First impression on unpacking the Q702 test unit was the solid feel and clean, minimalist styling.
Sharp Helmet Ion Generator (IGCH2JW)
This device uses 'plasmacluster ions' to keep your helmet free from odours and allergens
Any motorcycle rider knows that there can be a funky stink that hovers around you on rides. This isn’t caused by riding in the tailwind of garbage trucks, but from sitting in traffic on hot summer days and sweating into your helmet.
- Easy to use
- Gives your helmet a nice clean feeling
- Has to sit on the generator for an extended period of time
- New car smell isn’t friendly
Sharp's Helmet Ion Generator does a good job of cleaning your motorbike, skiing or horse-riding helmet. It has a fresh, clean result, although the 'new car' smell isn't always pleasant.
Price$ 149.00 (AUD)
Unless you’re fastidious about cleanliness and take the helmet lining out and regularly wash it, chances are you just put up with the smell. Or get used to it.
Sharp has come up with another solution — its Ion Generator with Plasmacluster.
The technical specs for the generator are as complex as you’d expect. The product has been designed to clear out bacteria and mold from inside motorbike and scooter helmets, without wetting the lining. It can be used on full-faced, open-faced and half-type helmets, depending on the level of skin grafting you’d like with your helmet in case of an accident.
Sharp says the ion feature of the product works by harnessing positive and negative ions with air purification technology, to decompose and remove bacteria.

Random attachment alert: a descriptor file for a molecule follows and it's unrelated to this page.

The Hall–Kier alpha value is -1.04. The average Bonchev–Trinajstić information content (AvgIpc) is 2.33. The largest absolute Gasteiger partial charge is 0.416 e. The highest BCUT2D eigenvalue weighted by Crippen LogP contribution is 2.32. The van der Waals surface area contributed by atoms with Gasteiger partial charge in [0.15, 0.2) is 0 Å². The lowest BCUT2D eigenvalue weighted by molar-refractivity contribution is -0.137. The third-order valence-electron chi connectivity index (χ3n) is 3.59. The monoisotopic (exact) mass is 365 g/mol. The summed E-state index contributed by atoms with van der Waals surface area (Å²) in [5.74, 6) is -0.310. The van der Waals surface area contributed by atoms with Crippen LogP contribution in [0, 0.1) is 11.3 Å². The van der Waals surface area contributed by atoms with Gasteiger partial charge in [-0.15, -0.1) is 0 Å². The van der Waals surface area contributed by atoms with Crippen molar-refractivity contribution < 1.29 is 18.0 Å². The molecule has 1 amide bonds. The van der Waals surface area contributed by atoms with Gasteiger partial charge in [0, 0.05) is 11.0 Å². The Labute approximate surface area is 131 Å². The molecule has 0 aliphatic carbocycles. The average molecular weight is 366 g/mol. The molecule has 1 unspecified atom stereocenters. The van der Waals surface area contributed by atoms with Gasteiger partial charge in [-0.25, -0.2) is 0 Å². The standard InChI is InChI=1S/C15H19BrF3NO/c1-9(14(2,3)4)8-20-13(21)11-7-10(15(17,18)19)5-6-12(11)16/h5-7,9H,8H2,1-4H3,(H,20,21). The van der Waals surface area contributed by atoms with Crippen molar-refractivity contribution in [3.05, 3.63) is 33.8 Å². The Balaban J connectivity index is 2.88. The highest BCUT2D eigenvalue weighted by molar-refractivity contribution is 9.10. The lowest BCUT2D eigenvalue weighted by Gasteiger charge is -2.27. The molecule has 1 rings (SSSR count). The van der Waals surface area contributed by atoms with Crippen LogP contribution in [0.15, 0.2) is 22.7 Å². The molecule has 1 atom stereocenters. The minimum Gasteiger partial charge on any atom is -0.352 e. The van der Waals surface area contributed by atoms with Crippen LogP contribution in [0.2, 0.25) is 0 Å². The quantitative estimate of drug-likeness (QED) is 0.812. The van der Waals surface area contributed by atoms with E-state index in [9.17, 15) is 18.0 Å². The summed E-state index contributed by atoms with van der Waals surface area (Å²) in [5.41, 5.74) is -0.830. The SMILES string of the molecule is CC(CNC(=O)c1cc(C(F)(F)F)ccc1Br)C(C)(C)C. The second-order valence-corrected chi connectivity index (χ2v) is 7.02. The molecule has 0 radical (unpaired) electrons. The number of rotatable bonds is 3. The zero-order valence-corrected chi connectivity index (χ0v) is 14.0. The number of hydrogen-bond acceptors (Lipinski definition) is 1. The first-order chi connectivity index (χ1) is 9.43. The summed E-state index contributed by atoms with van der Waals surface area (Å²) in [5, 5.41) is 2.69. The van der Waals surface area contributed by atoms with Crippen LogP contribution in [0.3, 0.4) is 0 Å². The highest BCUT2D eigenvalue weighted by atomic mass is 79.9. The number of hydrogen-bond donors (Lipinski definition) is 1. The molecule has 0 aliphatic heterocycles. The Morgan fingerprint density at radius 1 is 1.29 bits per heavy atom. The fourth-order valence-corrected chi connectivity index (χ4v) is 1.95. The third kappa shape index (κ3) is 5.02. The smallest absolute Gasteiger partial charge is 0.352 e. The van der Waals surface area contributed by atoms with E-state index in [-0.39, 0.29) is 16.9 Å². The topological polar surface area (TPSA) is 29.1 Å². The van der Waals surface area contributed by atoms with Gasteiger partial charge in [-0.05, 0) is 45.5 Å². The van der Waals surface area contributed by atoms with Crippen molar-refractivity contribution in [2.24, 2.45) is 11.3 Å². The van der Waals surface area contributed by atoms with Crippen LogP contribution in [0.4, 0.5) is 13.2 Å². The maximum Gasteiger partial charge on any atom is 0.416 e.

Despite the complicated science behind the product, it is easy to use — you plug the connector into the unit and then into a power point. You place the helmet on the top of the generator just above the filter and then switch it on and leave it running.
Sharp recommends you leave the helmet on the unit for at least eight hours. The company also wisely recommends you don’t ride the generator.
We left it on the unit for 6 and a half hours. Our helmet was relatively new and not heavily used over the summer months, so a smell test for whether the generator worked was hard to judge. We wore our helmet about 20 minutes after taking it off the generator and could feel a difference — it felt clean and crisp.
However, there was faint new car smell inside the helmet after using the ion generator. We started to get a headache from the new car smell after about 15 minutes of riding. To avoid this, we’d recommend you leave the helmet to rest overnight after using the ion generator.
The product has an easy-to-clean filter which can be easily popped out from the bottom of the unit. We inspected the filter after we ran the generator and there didn’t seem to be any dust trapped in it, but Sharp recommends the filter be cleaned every six months. There is also a cleaning brush provided which can be accessed at the back of the unit.
The idea of an ion generator is a good one. It takes the hassle out of cleaning your helmet, it’s an easy product to use, and it seemed to do the job well. However, the helmet needs to sit on the generator for a long time and it has a headache-inducing smell afterwards. We’re also not sure how big the market would be for this kind of product.
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